2012 Yearbook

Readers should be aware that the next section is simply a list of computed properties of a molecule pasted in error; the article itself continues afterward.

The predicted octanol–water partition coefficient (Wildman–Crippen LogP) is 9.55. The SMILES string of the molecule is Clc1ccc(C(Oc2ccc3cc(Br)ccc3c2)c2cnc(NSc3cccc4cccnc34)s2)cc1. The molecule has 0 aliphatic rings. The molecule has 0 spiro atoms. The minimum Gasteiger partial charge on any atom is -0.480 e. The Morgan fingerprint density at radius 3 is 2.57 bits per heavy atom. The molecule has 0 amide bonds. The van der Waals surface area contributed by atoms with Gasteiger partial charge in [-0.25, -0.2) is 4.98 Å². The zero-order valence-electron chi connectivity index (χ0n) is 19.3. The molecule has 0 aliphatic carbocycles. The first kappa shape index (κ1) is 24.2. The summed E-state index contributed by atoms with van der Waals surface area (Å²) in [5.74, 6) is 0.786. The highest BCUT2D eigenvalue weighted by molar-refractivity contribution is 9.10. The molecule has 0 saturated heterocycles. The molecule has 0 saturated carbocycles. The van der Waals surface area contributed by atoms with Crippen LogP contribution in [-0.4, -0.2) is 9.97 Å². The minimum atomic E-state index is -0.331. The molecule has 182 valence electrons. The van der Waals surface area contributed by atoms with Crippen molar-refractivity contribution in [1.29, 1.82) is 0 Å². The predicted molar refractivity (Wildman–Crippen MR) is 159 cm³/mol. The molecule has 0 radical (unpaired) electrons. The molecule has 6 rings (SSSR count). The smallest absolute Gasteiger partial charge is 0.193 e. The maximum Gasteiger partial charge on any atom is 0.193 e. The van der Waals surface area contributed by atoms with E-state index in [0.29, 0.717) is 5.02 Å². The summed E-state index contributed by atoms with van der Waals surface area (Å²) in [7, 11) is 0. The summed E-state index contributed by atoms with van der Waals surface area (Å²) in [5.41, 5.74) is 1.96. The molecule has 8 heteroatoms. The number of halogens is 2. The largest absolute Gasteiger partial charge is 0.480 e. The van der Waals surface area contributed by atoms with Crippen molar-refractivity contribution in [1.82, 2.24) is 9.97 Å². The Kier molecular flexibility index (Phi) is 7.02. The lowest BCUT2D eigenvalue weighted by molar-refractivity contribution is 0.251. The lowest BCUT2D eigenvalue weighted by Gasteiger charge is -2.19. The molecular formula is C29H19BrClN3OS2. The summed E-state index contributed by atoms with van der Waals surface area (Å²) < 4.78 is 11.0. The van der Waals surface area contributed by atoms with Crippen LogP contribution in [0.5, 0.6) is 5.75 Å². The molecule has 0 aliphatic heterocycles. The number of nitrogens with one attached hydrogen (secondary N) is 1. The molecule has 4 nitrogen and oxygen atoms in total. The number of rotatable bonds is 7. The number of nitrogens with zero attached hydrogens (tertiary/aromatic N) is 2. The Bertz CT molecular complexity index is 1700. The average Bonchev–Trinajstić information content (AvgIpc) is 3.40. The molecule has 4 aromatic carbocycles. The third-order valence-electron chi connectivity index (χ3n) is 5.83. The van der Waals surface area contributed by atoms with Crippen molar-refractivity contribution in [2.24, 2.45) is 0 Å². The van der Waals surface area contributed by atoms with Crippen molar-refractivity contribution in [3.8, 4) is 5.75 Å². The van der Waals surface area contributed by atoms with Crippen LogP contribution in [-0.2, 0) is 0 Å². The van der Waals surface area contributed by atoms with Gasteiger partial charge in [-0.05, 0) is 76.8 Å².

16 Y E A R B O O K 2 0 1 2 conservation professionals carry their good work forward, supported by the *)#$ *O UIBU DPOUFYU JU JT DSVDJBM that we recognise the good – indeed FYDJUJOH o UJNFT XIFSF XF DBO &WFO if it is sometimes hard to see the immediate benefits for conservation, one of the most gratifying developments is the closer connection XF TFF CFUXFFO UIF JOEVTUSZ PS JOEFFE JOEVTUSJFT SFTQPOTJCMF GPS the care of the vast majority of our heritage and those specialists who care for our more easily recognised, usually designated, heritage. The construction and development industry, for FYBNQMF FWFO JG JU UPP TFMEPN SFHJTUFST UIBU SPMF JT JODSFBTJOHMZ a serious player in this picture, not simply as a funder of investigative surveys, but as a responsible partner. *O UIF MBTU ZFBS BMPOF GPS FYBNQMF the RIBA has recognised the need for dedicated skills in traditional construction for UK architects with the introduction of a conservation register. Similarly ConstructionSkills has recently completed consultation on the National Occupational 4UBOEBSE /04 GPS UIF DPOTFSWBUJPO TQFDJBMJTU 5IJT TFDUPS XJEF TUBUFNFOU on conservation skills is all the more substantial for having been written in tandem with planning and building control. As this also corresponds with the IHBC’s Areas of Competence – our membership criteria and the thread that links our entire suite of support for professional development – then our members are in a much stronger position and can now lead across the industry as a whole. At the same time the national heritage agencies are mOBMJTJOH B 6, XJEF AQSPUPDPM PO UIF TUBOEBSET FYQFDUFE PG BDDSFEJUBUJPO with IHBC membership fitting comfortably into that programme. Highlighting the paramount importance of relevant skills in traditional construction is crucial. The IHBC has been just one of the many very active bodies generating this important advice. In fact the practical considerations that underpin the theme for this Yearbook – volunteering – are inspired by the need to generate additional capacity, suitably skilled, for the care of our heritage. Indeed, improving historic environment capacity within the business of development lies at the heart of the IHBC’s priorities for the future. Under the Localism Act !"## there IBT CFFO B OFBS SFWPMVUJPO JO MPDBM management processes. Systems now are not so much regulated by the conservation professional operating as a technical specialist, as underpinned by an adviser who thinks laterally, plans holistically and communicates personally. In practical terms, this might equate to the role PG UIF NJOJNVN JOUFSWFOUJPOJTU someone who shows that you don’t OFFE UP TMBQ PO BO FYQFOTJWF QMBUF HMBTT FYUFOTJPO UP AMFU UIF PVUTJEF JOUP UIFJS IPNF BGUFS BMM ZPV DBO EP UIBU CZ PQFOJOH B GFX XJOEPXT Training is also evolving rapidly, as learning is much more closely integrated into our ordinary activities. The forward plan for ConstructionSkills highlights how, at trade and technical levels, it plans to promote more interdisciplinary skills and softer boundaries between QFSTPOBM QSJPSJUJFT GPS FYBNQMF B EFTJSF UP EFWFMPQ JOUFS QFSTPOBM TLJMMT BOE TDIFNBUJD TLJMMT QSPmMFT TVDI BT IPX UP DBSWF TUPOF *U DBMMT PO UIF construction industry [to] adopt and embrace a much wider and deeper definition of competence – encompassing skill, knowledge and behavioural awareness... [which] comprises those individual behaviours, attitudes, self- awareness and limitations which impact upon performance and safety at work. (CITB-ConstructionSkills 2012) Construction itself is also changing rapidly as it looks towards more authentically sustainable programmes. The reduced enthusiasm for ostensibly low carbon technologies that, in reality, are high cost and high intervention, may provide an opening for more genuinely e"ective low carbon solutions. The approach of throwing money at an old building to enhance thermal SFUFOUJPO BT QFS BTQFDUT PG UIF GVOEJOH GPS UIF (SFFO %FBM JT GBTU HJWJOH XBZ UP MFTT FYQFOTJWF strategies that will be better by far in the long run, both for the building and the environment. The practice PG QSPNPUJOH EPVCMF HMB[JOH BT B SFTQPOTF UP IFBU MPTT JO B USBEJUJPOBM building that has a hole in its roof is thankfully becoming outmoded. A genuinely sustainable approach UP CPUI OFX CVJME BOE UIF VQHSBEJOH PG FYJTUJOH IPVTJOH TUPDL JT TUJMM TPNF way o" in the UK. We will get there a good deal faster, of course, if we DBO EJTQFOTF XJUI TVDI TFMG EFGFBUJOH objectives as the construction of ‘zero carbon homes’ on greenfield sites. The construction sector is also progressing, albeit slowly, towards a more focused, ‘smarter’ use of resources. Perhaps, as conservation professionals, we too should take more pride in that fact that we are working towards a future where less intervention can actually mean more conservation. Seán O’Reilly, director@ihbc.org.uk IHBC Council members and conference delegates at Chetham’s Library on the eve of the North West branch conference on localism in Manchester, September 2011